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On the 10th anniversary of the end of Operation Telic - the UK's military operation in Iraq - a veteran has spoken about his experiences in the Middle East, the moment he thought he might die as his helicopter's missile warning system went off, and how the Royal British Legion helped him after his career.
Mike Kiff had already travelled to the Balkans before heading to Iraq as a private in 2005.
He told LADbible: "When I got out there, we were still in soft-skinned vehicles, so you didn't realise that the threat was as high as it maybe was.
"As we were out there it was the build up to the first Iraqi elections, so it started progressively getting a little bit more active with the incoming rocket fire and IEDs [improvised explosive devices] going off around the cities."
Stationed in Baghdad initially, Mike served in the Army Signal Corps and found himself out and about a lot performing jobs on the ground.
Eventually, a rocket strike during a phone call with his sister rammed home the immediate danger.
He explained: "I was on the phone to my sister one evening and we had incoming rocket fire. My sister heard the rocket hit and I had to hang up the phone and get into cover, and it put the fear into my family.
"There wasn't a lot on the news about Iraq at the time, so I took the decision from that point on to cut myself off from my family whilst I was away, and said 'if you hear anything, you'll hear something - if you don't it's good news'."
One incident that stands out in his mind particularly is the time a helicopter he was in was forced to take evasive action after the on-board missile warning system went off, alerting everyone on board to the fact they could be seconds from a rocket strike.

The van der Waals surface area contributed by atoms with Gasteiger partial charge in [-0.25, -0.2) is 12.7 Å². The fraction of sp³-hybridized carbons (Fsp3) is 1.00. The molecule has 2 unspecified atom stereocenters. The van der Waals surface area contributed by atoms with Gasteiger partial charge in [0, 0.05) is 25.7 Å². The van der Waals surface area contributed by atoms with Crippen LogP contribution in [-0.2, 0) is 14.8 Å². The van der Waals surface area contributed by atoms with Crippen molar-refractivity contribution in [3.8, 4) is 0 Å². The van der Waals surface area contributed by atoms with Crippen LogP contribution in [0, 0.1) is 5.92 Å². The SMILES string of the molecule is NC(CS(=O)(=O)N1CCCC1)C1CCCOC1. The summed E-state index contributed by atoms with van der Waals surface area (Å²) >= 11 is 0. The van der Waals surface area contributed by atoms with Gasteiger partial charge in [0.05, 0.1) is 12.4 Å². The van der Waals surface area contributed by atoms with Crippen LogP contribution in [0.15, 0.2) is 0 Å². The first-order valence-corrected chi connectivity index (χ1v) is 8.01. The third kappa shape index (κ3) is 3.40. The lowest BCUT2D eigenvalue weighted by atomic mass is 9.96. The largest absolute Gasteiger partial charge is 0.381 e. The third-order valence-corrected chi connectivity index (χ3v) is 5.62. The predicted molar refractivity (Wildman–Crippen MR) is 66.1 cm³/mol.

Mike said: "You felt [genuine fear] whenever you went out of the gate, and you know the threat is always there.
"On one of my last flights in the country, something locked onto the helicopter that we were in and the pilot started taking evasive action and I'd never experienced it yet.
"The chaff was going off [missile countermeasure] and I'd never experienced that before. You're in a helicopter which was nice and smooth and then all of a sudden you're seeing sky, then ground, then sky.
"That was probably for me the most real moment that I was in a warzone."
Mike added: "I knew I didn't have long left out there and I was like 'oh God, not now.'
"It's tough. For me, I just remember the adrenaline, I physically felt my heartbeat speed up. I could feel my heartbeat through my body armour, but you're just in a reactive mode.
"Everything you train for is telling you that you act in a certain way. An incident happens and you react professionally, you are brave, you are strong.
"If I'd been in a vehicle and there'd been an incident, we'd covered quite a lot of the reaction and what we're going to do, whereas in my mind I knew that in a helicopter, this is completely out of my control.
"If something hits this, we're going down, and at that point you think 'this could be it'.
"Thankfully it wasn't."
Mercifully, the missile - if there ever was one that could have viably struck them - didn't find its target.
Mike managed to get out of Iraq, but was forced to take a medical discharge in 2016 due to a long-standing injury.
That led him to another battle faced by many who leave the armed forces: a struggle with mental health problems, as well as the shock of re-adjustment to life as a civilian.
At this point, he credits the Royal British Legion with turning his life around.
He explained: "Because I loved the army and I didn't want to leave, I fell into quite a deep depression, [I was] suicidal, all the stuff that we never used to talk about.
"The Legion stepped in and sent me to a recovery centre, where I received counselling and advice on how to return to Civvy Street, and it basically changed my life really.
"They helped me sort out my finances, my pension, and changed my life, because I was on the brink of taking my own life.
"My marriage was in a terrible place because I wasn't speaking to my wife, I wasn't engaging with my children, and the Legion stepped in and gave me that support it gave me a new lease of life and made me realise that actually, I would be OK outside the military."
Featured Image Credit: Royal British Legion/PA/Mike Kiff
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